After a renovation, Totti’s bar in Merivale is bigger and, for the first time, serves its signature pasta
There’s always been a difference between the original Totti’s in Bondi and its sister CBD restaurant, Bar Totti’s, and that’s the pasta.
Unlike the beachside restaurant, the town outpost had a much smaller kitchen, so he couldn’t cook and make his pasta, so he stuck to the other things he’s known for: the antipasti and its famous toast). This is no longer the case.
Yesterday, Totti’s bar reopened with more space and a bigger kitchen – meaning it now serves its handmade pasta, a stack of sides and salads, as well as meats and fruits from sea cooked on his new Josper grill (there were some grills but not that range). He’s able to do this because he’s taken over the neighboring space, which was previously a Lululemon store (which is now across the road in the Wynyard Station complex).
“We brought down the wall and now we have a lot more room for the kitchen and the dining area,” said Mike Eggert, Executive Chef at Totti. Large format sheet. “We have a full menu of pasta including the popular pappardelle [lamb] ragu, a vongola and zucchini chitarra – really simple but beautiful – and a few others like the sugo tomato fettuccini.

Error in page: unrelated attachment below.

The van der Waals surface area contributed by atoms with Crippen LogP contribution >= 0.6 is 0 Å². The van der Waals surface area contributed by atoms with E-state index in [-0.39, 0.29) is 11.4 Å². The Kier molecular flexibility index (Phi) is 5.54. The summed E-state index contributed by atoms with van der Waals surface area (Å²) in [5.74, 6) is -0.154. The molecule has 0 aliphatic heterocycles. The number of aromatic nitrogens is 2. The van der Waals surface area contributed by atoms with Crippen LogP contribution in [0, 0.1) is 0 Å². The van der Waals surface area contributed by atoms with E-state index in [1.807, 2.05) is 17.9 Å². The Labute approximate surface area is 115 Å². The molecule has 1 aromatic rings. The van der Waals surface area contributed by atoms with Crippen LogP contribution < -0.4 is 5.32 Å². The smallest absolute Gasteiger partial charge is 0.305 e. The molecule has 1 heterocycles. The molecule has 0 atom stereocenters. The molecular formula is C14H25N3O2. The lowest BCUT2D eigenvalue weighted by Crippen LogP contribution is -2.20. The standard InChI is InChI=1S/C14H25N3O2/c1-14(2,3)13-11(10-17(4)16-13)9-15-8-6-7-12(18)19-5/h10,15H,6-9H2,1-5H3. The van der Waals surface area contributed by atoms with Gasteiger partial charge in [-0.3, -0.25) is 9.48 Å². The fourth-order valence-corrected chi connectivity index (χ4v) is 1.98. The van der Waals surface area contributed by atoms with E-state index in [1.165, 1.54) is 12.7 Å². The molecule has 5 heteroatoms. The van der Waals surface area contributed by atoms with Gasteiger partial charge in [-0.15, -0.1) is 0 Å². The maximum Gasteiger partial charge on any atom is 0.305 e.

“The bar is always at the back and we’re always open late, but we have more seating including alfresco dining on George Street, around 12 tables and lots of main courses like wood roasted whole fish , the big steaks [such as a 1.5-kilogram Brooklyn Valley rib-eye] and whole lobster specials.
Before George Street was transformed from a congested main road into a serene pedestrian boulevard that is only occasionally interrupted by a passing tram, eating on this busy thoroughfare would have seemed ridiculous. “Yeah, it’s really beautiful now. And people are also starting to come back to the city, ”Eggert explains.
The Merivale hotel group has other big plans for its Ivy complex (of which Bar Totti’s is a part) and its surroundings. Although his post-lockdown ambitions have been hijacked by Covid, CEO Justin Hemmes says he wants to revive the city’s nightlife economy and nightlife by hosting big dance parties and adding additional bars and restaurants, including an underground disco bar. “We have a huge space with few limitations. It gives us incredible potential to create these wonderful mini-festival experiences. ”
“The kitchen at Bar Totti is open until 2 am, so we hope that the Thursday-Saturday night crowd will come and we will develop this business,” Eggert adds. “This will hopefully revive the night money and bring Sydney back to a busy place.”